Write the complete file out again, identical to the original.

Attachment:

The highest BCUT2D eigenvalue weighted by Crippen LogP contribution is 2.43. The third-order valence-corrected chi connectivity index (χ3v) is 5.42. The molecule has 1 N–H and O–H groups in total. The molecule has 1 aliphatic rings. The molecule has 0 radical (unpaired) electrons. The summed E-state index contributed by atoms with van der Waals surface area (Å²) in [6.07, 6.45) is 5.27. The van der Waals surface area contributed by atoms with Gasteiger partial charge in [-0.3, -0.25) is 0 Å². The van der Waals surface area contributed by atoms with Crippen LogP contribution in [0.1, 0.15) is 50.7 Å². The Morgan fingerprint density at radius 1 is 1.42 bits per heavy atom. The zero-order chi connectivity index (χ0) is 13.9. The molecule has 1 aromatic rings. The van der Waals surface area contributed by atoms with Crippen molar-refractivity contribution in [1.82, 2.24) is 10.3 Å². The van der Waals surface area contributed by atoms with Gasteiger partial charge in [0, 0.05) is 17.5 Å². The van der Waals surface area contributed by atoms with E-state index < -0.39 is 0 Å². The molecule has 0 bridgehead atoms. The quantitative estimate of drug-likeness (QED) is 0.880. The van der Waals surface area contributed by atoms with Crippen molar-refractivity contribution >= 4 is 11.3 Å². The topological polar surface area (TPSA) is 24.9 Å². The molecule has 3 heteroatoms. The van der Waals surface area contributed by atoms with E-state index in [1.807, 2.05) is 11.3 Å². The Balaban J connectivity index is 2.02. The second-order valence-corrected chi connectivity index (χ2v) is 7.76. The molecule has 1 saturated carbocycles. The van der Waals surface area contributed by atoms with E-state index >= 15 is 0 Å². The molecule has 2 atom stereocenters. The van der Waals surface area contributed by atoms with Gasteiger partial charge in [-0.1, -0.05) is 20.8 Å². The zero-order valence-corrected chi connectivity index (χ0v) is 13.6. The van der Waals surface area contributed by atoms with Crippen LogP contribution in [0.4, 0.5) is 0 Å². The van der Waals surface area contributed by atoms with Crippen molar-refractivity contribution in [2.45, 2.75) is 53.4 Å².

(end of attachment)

The highest BCUT2D eigenvalue weighted by Crippen LogP contribution is 2.43. The third-order valence-corrected chi connectivity index (χ3v) is 5.42. The molecule has 1 N–H and O–H groups in total. The molecule has 1 aliphatic rings. The molecule has 0 radical (unpaired) electrons. The summed E-state index contributed by atoms with van der Waals surface area (Å²) in [6.07, 6.45) is 5.27. The van der Waals surface area contributed by atoms with Gasteiger partial charge in [-0.3, -0.25) is 0 Å². The van der Waals surface area contributed by atoms with Crippen LogP contribution in [0.1, 0.15) is 50.7 Å². The Morgan fingerprint density at radius 1 is 1.42 bits per heavy atom. The zero-order chi connectivity index (χ0) is 13.9. The molecule has 1 aromatic rings. The van der Waals surface area contributed by atoms with Crippen molar-refractivity contribution in [1.82, 2.24) is 10.3 Å². The van der Waals surface area contributed by atoms with Gasteiger partial charge in [0, 0.05) is 17.5 Å². The van der Waals surface area contributed by atoms with E-state index < -0.39 is 0 Å². The molecule has 0 bridgehead atoms. The quantitative estimate of drug-likeness (QED) is 0.880. The van der Waals surface area contributed by atoms with Crippen molar-refractivity contribution >= 4 is 11.3 Å². The topological polar surface area (TPSA) is 24.9 Å². The molecule has 3 heteroatoms. The van der Waals surface area contributed by atoms with E-state index in [1.807, 2.05) is 11.3 Å². The Balaban J connectivity index is 2.02. The second-order valence-corrected chi connectivity index (χ2v) is 7.76. The molecule has 1 saturated carbocycles. The van der Waals surface area contributed by atoms with E-state index >= 15 is 0 Å². The molecule has 2 atom stereocenters. The van der Waals surface area contributed by atoms with Gasteiger partial charge in [-0.1, -0.05) is 20.8 Å². The zero-order valence-corrected chi connectivity index (χ0v) is 13.6. The van der Waals surface area contributed by atoms with Crippen LogP contribution in [0.4, 0.5) is 0 Å². The van der Waals surface area contributed by atoms with Crippen molar-refractivity contribution in [2.45, 2.75) is 53.4 Å².